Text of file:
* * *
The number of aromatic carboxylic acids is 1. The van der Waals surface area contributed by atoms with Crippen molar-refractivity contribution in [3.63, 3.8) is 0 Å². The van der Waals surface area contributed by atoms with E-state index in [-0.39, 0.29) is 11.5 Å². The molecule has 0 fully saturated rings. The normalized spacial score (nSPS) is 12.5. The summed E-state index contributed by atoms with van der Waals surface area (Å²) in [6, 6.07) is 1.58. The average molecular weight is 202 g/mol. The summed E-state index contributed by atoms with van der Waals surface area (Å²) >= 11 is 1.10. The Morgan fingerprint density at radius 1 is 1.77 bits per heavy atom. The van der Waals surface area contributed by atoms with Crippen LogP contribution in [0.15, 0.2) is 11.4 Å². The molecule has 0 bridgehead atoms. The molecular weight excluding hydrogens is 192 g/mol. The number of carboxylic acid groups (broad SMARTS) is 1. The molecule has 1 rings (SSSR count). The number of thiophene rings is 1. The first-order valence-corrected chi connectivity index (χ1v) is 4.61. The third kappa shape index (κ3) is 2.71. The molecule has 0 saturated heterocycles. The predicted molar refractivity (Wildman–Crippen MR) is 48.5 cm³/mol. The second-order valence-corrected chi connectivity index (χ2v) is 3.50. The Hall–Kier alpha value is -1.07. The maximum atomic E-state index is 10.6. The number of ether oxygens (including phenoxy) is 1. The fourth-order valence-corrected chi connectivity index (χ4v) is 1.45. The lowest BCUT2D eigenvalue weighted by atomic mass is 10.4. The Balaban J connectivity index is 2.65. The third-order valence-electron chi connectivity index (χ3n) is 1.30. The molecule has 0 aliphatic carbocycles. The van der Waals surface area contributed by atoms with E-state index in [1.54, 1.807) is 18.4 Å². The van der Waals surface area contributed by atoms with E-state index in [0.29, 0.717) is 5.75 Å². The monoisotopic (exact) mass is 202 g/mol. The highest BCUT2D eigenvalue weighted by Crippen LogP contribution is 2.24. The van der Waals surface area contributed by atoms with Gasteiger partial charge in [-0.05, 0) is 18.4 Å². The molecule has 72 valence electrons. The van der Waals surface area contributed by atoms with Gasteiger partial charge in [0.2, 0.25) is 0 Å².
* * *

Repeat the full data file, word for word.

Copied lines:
The number of aromatic carboxylic acids is 1. The van der Waals surface area contributed by atoms with Crippen molar-refractivity contribution in [3.63, 3.8) is 0 Å². The van der Waals surface area contributed by atoms with E-state index in [-0.39, 0.29) is 11.5 Å². The molecule has 0 fully saturated rings. The normalized spacial score (nSPS) is 12.5. The summed E-state index contributed by atoms with van der Waals surface area (Å²) in [6, 6.07) is 1.58. The average molecular weight is 202 g/mol. The summed E-state index contributed by atoms with van der Waals surface area (Å²) >= 11 is 1.10. The Morgan fingerprint density at radius 1 is 1.77 bits per heavy atom. The van der Waals surface area contributed by atoms with Crippen LogP contribution in [0.15, 0.2) is 11.4 Å². The molecule has 0 bridgehead atoms. The molecular weight excluding hydrogens is 192 g/mol. The number of carboxylic acid groups (broad SMARTS) is 1. The molecule has 1 rings (SSSR count). The number of thiophene rings is 1. The first-order valence-corrected chi connectivity index (χ1v) is 4.61. The third kappa shape index (κ3) is 2.71. The molecule has 0 saturated heterocycles. The predicted molar refractivity (Wildman–Crippen MR) is 48.5 cm³/mol. The second-order valence-corrected chi connectivity index (χ2v) is 3.50. The Hall–Kier alpha value is -1.07. The maximum atomic E-state index is 10.6. The number of ether oxygens (including phenoxy) is 1. The fourth-order valence-corrected chi connectivity index (χ4v) is 1.45. The lowest BCUT2D eigenvalue weighted by atomic mass is 10.4. The Balaban J connectivity index is 2.65. The third-order valence-electron chi connectivity index (χ3n) is 1.30. The molecule has 0 aliphatic carbocycles. The van der Waals surface area contributed by atoms with E-state index in [1.54, 1.807) is 18.4 Å². The van der Waals surface area contributed by atoms with E-state index in [0.29, 0.717) is 5.75 Å². The monoisotopic (exact) mass is 202 g/mol. The highest BCUT2D eigenvalue weighted by Crippen LogP contribution is 2.24. The van der Waals surface area contributed by atoms with Gasteiger partial charge in [-0.05, 0) is 18.4 Å². The molecule has 72 valence electrons. The van der Waals surface area contributed by atoms with Gasteiger partial charge in [0.2, 0.25) is 0 Å².